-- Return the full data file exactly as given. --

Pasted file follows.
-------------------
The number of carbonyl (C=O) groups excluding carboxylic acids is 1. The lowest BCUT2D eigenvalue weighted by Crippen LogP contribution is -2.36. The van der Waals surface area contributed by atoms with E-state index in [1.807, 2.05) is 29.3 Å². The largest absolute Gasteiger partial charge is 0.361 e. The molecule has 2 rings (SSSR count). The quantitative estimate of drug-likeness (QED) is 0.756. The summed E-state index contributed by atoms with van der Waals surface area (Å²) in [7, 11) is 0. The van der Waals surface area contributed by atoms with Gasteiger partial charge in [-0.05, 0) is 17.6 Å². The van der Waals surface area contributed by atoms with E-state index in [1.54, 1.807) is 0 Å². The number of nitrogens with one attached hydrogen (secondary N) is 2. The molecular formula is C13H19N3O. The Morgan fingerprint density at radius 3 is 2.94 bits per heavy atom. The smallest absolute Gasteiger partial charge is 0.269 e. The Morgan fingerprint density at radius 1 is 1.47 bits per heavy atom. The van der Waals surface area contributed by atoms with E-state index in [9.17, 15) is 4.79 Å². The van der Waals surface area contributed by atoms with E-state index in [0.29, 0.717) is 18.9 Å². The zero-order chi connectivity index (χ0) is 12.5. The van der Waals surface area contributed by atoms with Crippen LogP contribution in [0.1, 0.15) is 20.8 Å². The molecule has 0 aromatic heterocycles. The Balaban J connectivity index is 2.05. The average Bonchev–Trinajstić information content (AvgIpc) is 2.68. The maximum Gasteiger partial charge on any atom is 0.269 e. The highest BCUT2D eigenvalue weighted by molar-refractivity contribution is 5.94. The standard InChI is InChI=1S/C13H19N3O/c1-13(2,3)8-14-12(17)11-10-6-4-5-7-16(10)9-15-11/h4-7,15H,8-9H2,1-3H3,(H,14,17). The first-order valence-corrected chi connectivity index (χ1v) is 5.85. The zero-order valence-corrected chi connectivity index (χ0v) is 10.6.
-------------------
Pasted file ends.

The number of carbonyl (C=O) groups excluding carboxylic acids is 1. The lowest BCUT2D eigenvalue weighted by Crippen LogP contribution is -2.36. The van der Waals surface area contributed by atoms with E-state index in [1.807, 2.05) is 29.3 Å². The largest absolute Gasteiger partial charge is 0.361 e. The molecule has 2 rings (SSSR count). The quantitative estimate of drug-likeness (QED) is 0.756. The summed E-state index contributed by atoms with van der Waals surface area (Å²) in [7, 11) is 0. The van der Waals surface area contributed by atoms with Gasteiger partial charge in [-0.05, 0) is 17.6 Å². The van der Waals surface area contributed by atoms with E-state index in [1.54, 1.807) is 0 Å². The number of nitrogens with one attached hydrogen (secondary N) is 2. The molecular formula is C13H19N3O. The Morgan fingerprint density at radius 3 is 2.94 bits per heavy atom. The smallest absolute Gasteiger partial charge is 0.269 e. The Morgan fingerprint density at radius 1 is 1.47 bits per heavy atom. The van der Waals surface area contributed by atoms with E-state index in [9.17, 15) is 4.79 Å². The van der Waals surface area contributed by atoms with E-state index in [0.29, 0.717) is 18.9 Å². The zero-order chi connectivity index (χ0) is 12.5. The van der Waals surface area contributed by atoms with Crippen LogP contribution in [0.1, 0.15) is 20.8 Å². The molecule has 0 aromatic heterocycles. The Balaban J connectivity index is 2.05. The average Bonchev–Trinajstić information content (AvgIpc) is 2.68. The maximum Gasteiger partial charge on any atom is 0.269 e. The highest BCUT2D eigenvalue weighted by molar-refractivity contribution is 5.94. The standard InChI is InChI=1S/C13H19N3O/c1-13(2,3)8-14-12(17)11-10-6-4-5-7-16(10)9-15-11/h4-7,15H,8-9H2,1-3H3,(H,14,17). The first-order valence-corrected chi connectivity index (χ1v) is 5.85. The zero-order valence-corrected chi connectivity index (χ0v) is 10.6.